Gregory Gondwe, Malawi Best Blogger 2014

Tuesday, April 5, 2016

Inspire Club that dissects music


Music Crossroads yet again has established a unique concept of promoting the growth of Malawi’s music industry through the art of critique.

For some months now, every Wednesday a music video is picked, watched, enjoyed, loathed, loved, and then an inconclusive verdict is passed by members of Music Inspire Club whose core business is to dwell on completed artwork of music and just do the above.

In the words of Vincent Maluwa, who is the Music Crossroads Academy Administrator, Music Inspire Club is a brainchild of Music Crossroads Malawi and is situated across the long leg of art to provide a critical and analytical discourse of particular musical production.

“In its quest to offering aspiring young musicians the chance to equip themselves with the knowledge and know-how to become professional musicians, and to take part in the competitive music industry, Music Crossroads Malawi has established Music Inspire Club. This initiative is done to compliment the pedagogical approach of the Music Crossroads Academy that has been offering professional training and lessons in Music.  The club basically, aims to critically analyse music of different artists through intellectual debates based on lyrics, instrumentation, quality of production, performance among others.”

By the way, the club members meet every Wednesday at Music Crossroads Center in Area 23, Lilongwe from 5:30pm-6:30pm.

Vincent communicated to me a few months ago as follows: “On the fore of this background, it is in the spirit of this letter to kindly ask you to be the patron for the club. The role is based on your incredible contributions to the local music industry through your professional and critical writing on the discourse of music in your column Drumming Pen.”

Well, I guess I need not tell you what my response was, but I can assure you that the following Wednesday I decided to partake in this unique activity where I found the members discussing a live music video of Karonga based Lusubilo Band when they toured South Korea – by the way, I am now none the wiser; one time this band will be Lusubiro the other time Lusubilo – but this is the grouping the Wednesday meeting was discussing anyway.

How impressive it was to find out that this was not only a male dominated venture, ladies too were not just available but contributed immensely.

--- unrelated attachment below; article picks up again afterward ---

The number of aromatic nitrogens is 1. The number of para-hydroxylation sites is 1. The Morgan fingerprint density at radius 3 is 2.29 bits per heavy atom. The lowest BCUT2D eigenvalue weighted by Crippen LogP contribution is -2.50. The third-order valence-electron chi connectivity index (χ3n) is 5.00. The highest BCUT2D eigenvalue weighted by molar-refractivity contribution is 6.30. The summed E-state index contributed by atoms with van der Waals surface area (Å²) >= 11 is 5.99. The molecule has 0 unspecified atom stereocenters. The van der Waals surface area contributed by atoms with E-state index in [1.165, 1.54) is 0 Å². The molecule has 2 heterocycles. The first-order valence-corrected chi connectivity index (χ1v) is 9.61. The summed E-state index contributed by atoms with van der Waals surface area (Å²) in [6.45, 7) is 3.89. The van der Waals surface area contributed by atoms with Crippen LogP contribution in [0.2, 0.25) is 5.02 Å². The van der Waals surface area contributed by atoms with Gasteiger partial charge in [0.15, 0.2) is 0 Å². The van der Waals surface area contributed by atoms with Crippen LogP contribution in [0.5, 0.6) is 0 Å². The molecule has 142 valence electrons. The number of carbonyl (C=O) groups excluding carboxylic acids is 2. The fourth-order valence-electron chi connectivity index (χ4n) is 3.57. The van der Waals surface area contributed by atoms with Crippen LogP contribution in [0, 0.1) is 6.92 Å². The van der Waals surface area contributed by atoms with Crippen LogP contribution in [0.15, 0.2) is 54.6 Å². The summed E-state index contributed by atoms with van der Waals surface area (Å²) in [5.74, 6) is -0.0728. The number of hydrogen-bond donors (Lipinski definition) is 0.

The grouping looked at the how Lusubilo members presented themselves in terms of their costume; how as a band they strolled on to a half lightened stage and the meaning of the cheers they got.

When they started performing they also considered the musical contributions of each band member in the total creation of distinct melodies, harmonies, rhythms, sections, and so on; the issue of interaction between these elements and emotional expressivity through their demeanour and how a totality of all this received applause or not became the main subject as well...Then the talk also looked at the cultural aspect associated with music and how it is performed. The question was did Lusubilo represent a Malawian/African culture in the way they dressed and performed their music?

Music being the kind of art that it is, I think Music Inspire Club is the right mirror that musicians in the country can make use of. It would be interesting to see accomplished artists like Lucius Banda taking their final piece of production down Area 23 one Wednesday just to hear what the musical students will say about it.

In the study of music philosophy there are a number of discourses that have established that music is perhaps the art that presents the most philosophical puzzles.
‘Unlike painting, its works often have multiple instances, none of which can be identified with the work itself. Thus, the question of what exactly the work is is initially more puzzling than the same question about works of painting, which appears (at least initially) to be simple physical objects.’        
In the process, I know even the critiquing by Music Inspire Club can equally be found wanting but at least this is work in progress. We have so big an interest in music that has been put on display by many youthful Malawians. There are also many rote musicians that are making it big and once some professional reality check is sprinkled over their work they can improve even more.

Sometimes musicians have just jumped unto the band wagon without knowing what the journey brings. They have performed before a danceable crowd but they are yet to perform before a seated crowd. The two are different; one loves the noise the other the musicality. 

The question now is if you were a musician, before which of the two set of audience would you love to perform for. Now this is where among others Music Inspire Club comes in. It is just there to direct you through the basic dos and don’ts.  

No comments: